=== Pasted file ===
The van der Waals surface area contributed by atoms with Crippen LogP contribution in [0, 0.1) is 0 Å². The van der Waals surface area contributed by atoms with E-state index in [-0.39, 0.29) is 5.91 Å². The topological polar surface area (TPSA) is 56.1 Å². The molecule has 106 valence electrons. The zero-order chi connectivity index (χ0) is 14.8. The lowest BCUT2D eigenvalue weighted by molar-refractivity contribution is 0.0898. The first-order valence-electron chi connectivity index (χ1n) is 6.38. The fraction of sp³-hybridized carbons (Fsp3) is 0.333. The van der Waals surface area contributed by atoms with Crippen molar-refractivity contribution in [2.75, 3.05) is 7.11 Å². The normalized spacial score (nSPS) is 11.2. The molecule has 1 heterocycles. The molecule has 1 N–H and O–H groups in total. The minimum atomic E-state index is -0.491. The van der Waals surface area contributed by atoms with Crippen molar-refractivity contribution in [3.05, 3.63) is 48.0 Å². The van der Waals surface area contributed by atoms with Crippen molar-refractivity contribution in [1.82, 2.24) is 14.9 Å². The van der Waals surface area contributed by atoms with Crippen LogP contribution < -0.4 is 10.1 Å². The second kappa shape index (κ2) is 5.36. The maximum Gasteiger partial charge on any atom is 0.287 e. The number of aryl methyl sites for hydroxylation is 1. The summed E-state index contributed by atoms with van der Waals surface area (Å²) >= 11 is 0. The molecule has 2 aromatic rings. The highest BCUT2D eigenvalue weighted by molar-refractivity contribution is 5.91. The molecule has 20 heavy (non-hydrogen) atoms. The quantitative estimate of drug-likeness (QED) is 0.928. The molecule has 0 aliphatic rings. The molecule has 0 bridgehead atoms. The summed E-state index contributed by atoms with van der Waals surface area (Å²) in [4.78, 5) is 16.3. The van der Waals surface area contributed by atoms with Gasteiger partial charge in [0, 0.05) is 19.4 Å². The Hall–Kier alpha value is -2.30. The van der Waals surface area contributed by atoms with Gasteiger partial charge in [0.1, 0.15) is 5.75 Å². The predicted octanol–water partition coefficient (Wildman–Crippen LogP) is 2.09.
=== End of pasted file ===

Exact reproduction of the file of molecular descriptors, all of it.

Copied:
The van der Waals surface area contributed by atoms with Crippen LogP contribution in [0, 0.1) is 0 Å². The van der Waals surface area contributed by atoms with E-state index in [-0.39, 0.29) is 5.91 Å². The topological polar surface area (TPSA) is 56.1 Å². The molecule has 106 valence electrons. The zero-order chi connectivity index (χ0) is 14.8. The lowest BCUT2D eigenvalue weighted by molar-refractivity contribution is 0.0898. The first-order valence-electron chi connectivity index (χ1n) is 6.38. The fraction of sp³-hybridized carbons (Fsp3) is 0.333. The van der Waals surface area contributed by atoms with Crippen molar-refractivity contribution in [2.75, 3.05) is 7.11 Å². The normalized spacial score (nSPS) is 11.2. The molecule has 1 heterocycles. The molecule has 1 N–H and O–H groups in total. The minimum atomic E-state index is -0.491. The van der Waals surface area contributed by atoms with Crippen molar-refractivity contribution in [3.05, 3.63) is 48.0 Å². The van der Waals surface area contributed by atoms with Crippen molar-refractivity contribution in [1.82, 2.24) is 14.9 Å². The van der Waals surface area contributed by atoms with Crippen LogP contribution < -0.4 is 10.1 Å². The second kappa shape index (κ2) is 5.36. The maximum Gasteiger partial charge on any atom is 0.287 e. The number of aryl methyl sites for hydroxylation is 1. The summed E-state index contributed by atoms with van der Waals surface area (Å²) >= 11 is 0. The molecule has 2 aromatic rings. The highest BCUT2D eigenvalue weighted by molar-refractivity contribution is 5.91. The molecule has 20 heavy (non-hydrogen) atoms. The quantitative estimate of drug-likeness (QED) is 0.928. The molecule has 0 aliphatic rings. The molecule has 0 bridgehead atoms. The summed E-state index contributed by atoms with van der Waals surface area (Å²) in [4.78, 5) is 16.3. The van der Waals surface area contributed by atoms with Gasteiger partial charge in [0, 0.05) is 19.4 Å². The Hall–Kier alpha value is -2.30. The van der Waals surface area contributed by atoms with Gasteiger partial charge in [0.1, 0.15) is 5.75 Å². The predicted octanol–water partition coefficient (Wildman–Crippen LogP) is 2.09.